Tropical storm warnings now issued for a portion of the Southwestern coast of Mexico as Polo continues to strengthen. Infrared imagery from NASA's Aqua satellite showed powerful thunderstorms around the center of the storm.
A Tropical Storm Warning is in force for the southwest coast of Mexico from Punta San Telmo to Playa Perula. A Tropical Storm Watch is in force from Punta San Telmo to Zihuatanejo and from Playa Perula to Cabo Corrientes.
Rainfall totals of 5 to 10, locally up to 15 inches, can be expected over coastal areas of Michoacan, Colima and Jalisco states in Mexico. Life-threatening flash-floods and mudslides could result.
Dangerous ocean swells from the tropical storm are expected to affect the coast of southern Mexico also causing rip-tides.
NASA's Aqua satellite passed over Polo on Sept. 17 at 4:59 a.m. EDT and the Atmospheric Infrared Sounder instrument captured infrared data on the storm revealing bands of strong thunderstorms north and south of the center.
At 11 a.m. EDT on Sept. 17, Polo's maximum sustained winds increased to near 60 mph (95 kph) and the storm is expected to become a hurricane tonight or early Thursday. The center of Tropical Storm Polo was located near latitude 15.7 north. and longitude 102.4 west.
Polo is moving toward the northwest near 10 mph (17 kph) and this motion is expected to continue for the next two days. The National Hurricane Center noted that on the forecast track the core of Polo will remain offshore of and move parallel to the southwestern coast of Mexico.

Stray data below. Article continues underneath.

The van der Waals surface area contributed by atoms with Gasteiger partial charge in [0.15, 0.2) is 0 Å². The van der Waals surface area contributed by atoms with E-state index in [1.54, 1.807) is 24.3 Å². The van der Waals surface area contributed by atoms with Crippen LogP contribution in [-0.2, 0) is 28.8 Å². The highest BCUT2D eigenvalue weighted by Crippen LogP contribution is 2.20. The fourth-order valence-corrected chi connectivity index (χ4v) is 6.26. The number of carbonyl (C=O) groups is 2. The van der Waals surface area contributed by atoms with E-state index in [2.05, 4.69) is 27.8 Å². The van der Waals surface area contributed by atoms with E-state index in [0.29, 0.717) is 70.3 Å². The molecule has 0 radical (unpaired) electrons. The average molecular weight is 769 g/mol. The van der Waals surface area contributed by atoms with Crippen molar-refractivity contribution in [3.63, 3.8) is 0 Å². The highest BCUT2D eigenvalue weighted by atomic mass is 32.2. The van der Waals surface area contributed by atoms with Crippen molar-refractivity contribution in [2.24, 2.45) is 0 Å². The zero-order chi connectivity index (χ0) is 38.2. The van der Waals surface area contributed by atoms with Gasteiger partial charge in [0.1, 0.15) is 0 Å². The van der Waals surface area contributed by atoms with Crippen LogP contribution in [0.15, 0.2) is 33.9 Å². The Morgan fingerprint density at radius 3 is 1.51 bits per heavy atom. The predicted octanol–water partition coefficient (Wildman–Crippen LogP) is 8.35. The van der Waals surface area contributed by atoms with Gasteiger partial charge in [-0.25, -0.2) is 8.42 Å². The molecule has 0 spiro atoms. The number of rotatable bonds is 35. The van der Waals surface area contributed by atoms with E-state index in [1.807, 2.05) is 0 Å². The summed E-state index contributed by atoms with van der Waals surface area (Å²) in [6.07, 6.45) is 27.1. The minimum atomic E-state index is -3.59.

However, any deviation could bring stronger winds to the coast.
Polo is forecast to become a hurricane in a day or two.
NASA's Goddard Space Flight Center
Rob Gutro | Eurek Alert!
New Study Will Help Find the Best Locations for Thermal Power Stations in Iceland
19.01.2017 | University of Gothenburg
Water - as the underlying driver of the Earth’s carbon cycle
17.01.2017 | Max-Planck-Institut für Biogeochemie
An important step towards a completely new experimental access to quantum physics has been made at University of Konstanz. The team of scientists headed by...
Yersiniae cause severe intestinal infections. Studies using Yersinia pseudotuberculosis as a model organism aim to elucidate the infection mechanisms of these...
Researchers from the University of Hamburg in Germany, in collaboration with colleagues from the University of Aarhus in Denmark, have synthesized a new superconducting material by growing a few layers of an antiferromagnetic transition-metal chalcogenide on a bismuth-based topological insulator, both being non-superconducting materials.
While superconductivity and magnetism are generally believed to be mutually exclusive, surprisingly, in this new material, superconducting correlations...
Laser-driving of semimetals allows creating novel quasiparticle states within condensed matter systems and switching between different states on ultrafast time scales
Studying properties of fundamental particles in condensed matter systems is a promising approach to quantum field theory. Quasiparticles offer the opportunity...
Among the general public, solar thermal energy is currently associated with dark blue, rectangular collectors on building roofs. Technologies are needed for aesthetically high quality architecture which offer the architect more room for manoeuvre when it comes to low- and plus-energy buildings. With the “ArKol” project, researchers at Fraunhofer ISE together with partners are currently developing two façade collectors for solar thermal energy generation, which permit a high degree of design flexibility: a strip collector for opaque façade sections and a solar thermal blind for transparent sections. The current state of the two developments will be presented at the BAU 2017 trade fair.
As part of the “ArKol – development of architecturally highly integrated façade collectors with heat pipes” project, Fraunhofer ISE together with its partners...
19.01.2017 | Event News
10.01.2017 | Event News
09.01.2017 | Event News
20.01.2017 | Awards Funding
20.01.2017 | Materials Sciences
20.01.2017 | Life Sciences